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Pope’s rewriting of Lord’s Prayer brings home power of every word

By Alf McCreary

Pope Francis has created a theological stir by supporting moves already underway in the Catholic Church to change one of the key statements in the Lord’s Prayer.

Instead of reciting the traditional words of the Authorised Version, “And lead us not into temptation”, he suggests the phrase “Don’t let me fall into temptation”.

With a typical Franciscan twist, the Pope also suggests that, “It’s Satan who leads us into temptation. That’s his department”.

The Pope’s words made international headlines last week partly because of who he is. If these words had been uttered by the Principal of a Theological College few people would have taken notice.

The Pope’s words about the Lord’s Prayer were nothing new. Other versions offer the same thought. The Good News Bible states: “Do not bring us to hard testing”; The Contemporary English Version says: “Keep us from being tempted”; the New Living Version underlines “Don’t let us yield to temptation”; and the Christian Science Church interpretation by Mary Baker Eddy, dating from 1875, states: “And God leadeth us not into temptation but delivereth us from sin, disease and death.”

Nevertheless, the Pope’s intervention has made many people think again.

I have often wondered what was meant by the familiar King James Version, “And lead us not into temptation”, which could imply that God was deliberately putting us to the test to satisfy His own motives.

How much more comforting it is to ask God in prayer: “Don’t let me fall into temptation.” This suggests that we all have our testing points almost every day and that we need God’s help to stay on the right path.

However, the Pope’s recent comments raise a much more fundamental point, namely how many of the Bible translations can we actually believe?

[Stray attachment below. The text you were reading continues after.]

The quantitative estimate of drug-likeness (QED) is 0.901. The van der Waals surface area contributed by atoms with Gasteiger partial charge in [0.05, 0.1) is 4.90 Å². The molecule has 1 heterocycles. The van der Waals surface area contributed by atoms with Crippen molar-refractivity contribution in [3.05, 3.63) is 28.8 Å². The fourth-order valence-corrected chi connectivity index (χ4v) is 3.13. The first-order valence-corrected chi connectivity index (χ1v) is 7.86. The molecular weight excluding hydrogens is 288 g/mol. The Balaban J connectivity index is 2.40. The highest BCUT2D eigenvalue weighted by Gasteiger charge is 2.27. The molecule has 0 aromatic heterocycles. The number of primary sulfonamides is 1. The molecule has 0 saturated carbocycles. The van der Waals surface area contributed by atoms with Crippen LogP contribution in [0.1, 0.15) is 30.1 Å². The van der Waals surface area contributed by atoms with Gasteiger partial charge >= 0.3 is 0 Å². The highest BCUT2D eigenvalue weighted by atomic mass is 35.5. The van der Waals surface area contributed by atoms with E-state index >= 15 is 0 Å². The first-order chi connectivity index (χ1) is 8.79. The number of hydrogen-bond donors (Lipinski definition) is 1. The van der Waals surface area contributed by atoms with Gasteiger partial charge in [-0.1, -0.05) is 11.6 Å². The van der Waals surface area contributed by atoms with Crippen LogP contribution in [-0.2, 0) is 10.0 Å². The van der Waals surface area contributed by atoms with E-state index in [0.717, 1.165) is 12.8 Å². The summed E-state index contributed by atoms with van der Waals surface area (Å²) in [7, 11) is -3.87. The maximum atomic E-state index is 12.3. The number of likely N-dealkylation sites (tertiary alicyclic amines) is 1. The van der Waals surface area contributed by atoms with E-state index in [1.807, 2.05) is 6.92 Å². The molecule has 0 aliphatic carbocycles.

This will challenge those people who state that every word in the Bible is true. If that is so, what are we to think then if the Pope himself challenges one of the key translations of the words of the Lord’s Prayer?

Of course, there are those evangelical Protestants who will refuse to believe anything the Pope says, like a Donald Trump allegation of “fake news”.

Sometimes I wonder how many people in an Anglican or Catholic service merely repeat the prayers and responses parrot-like without really thinking of their meaning.

On occasions I have been in churches where the words of hymns, or  “songs”, were displayed out of sequence on a screen, but the congregation sang away happily, despite the wrong sequence of words.

Maybe they were thinking of their lunch rather than what they were singing. Perhaps one of the lessons in all of this is to pay much more attention to what is going on in a Church service, and also to be more aware of every word you are reading or praying in your private worship.

That said, however, there are certain phrases in the Bible or in prayers which will never change or lose their meaning for me.

One of them is that lovely passage in Psalm 23: “He maketh me to lie down in green pastures, He leadeth me beside  the still waters. He restoreth my soul.”

The other phrase, which I will always remember, has a deep connection with Christmas.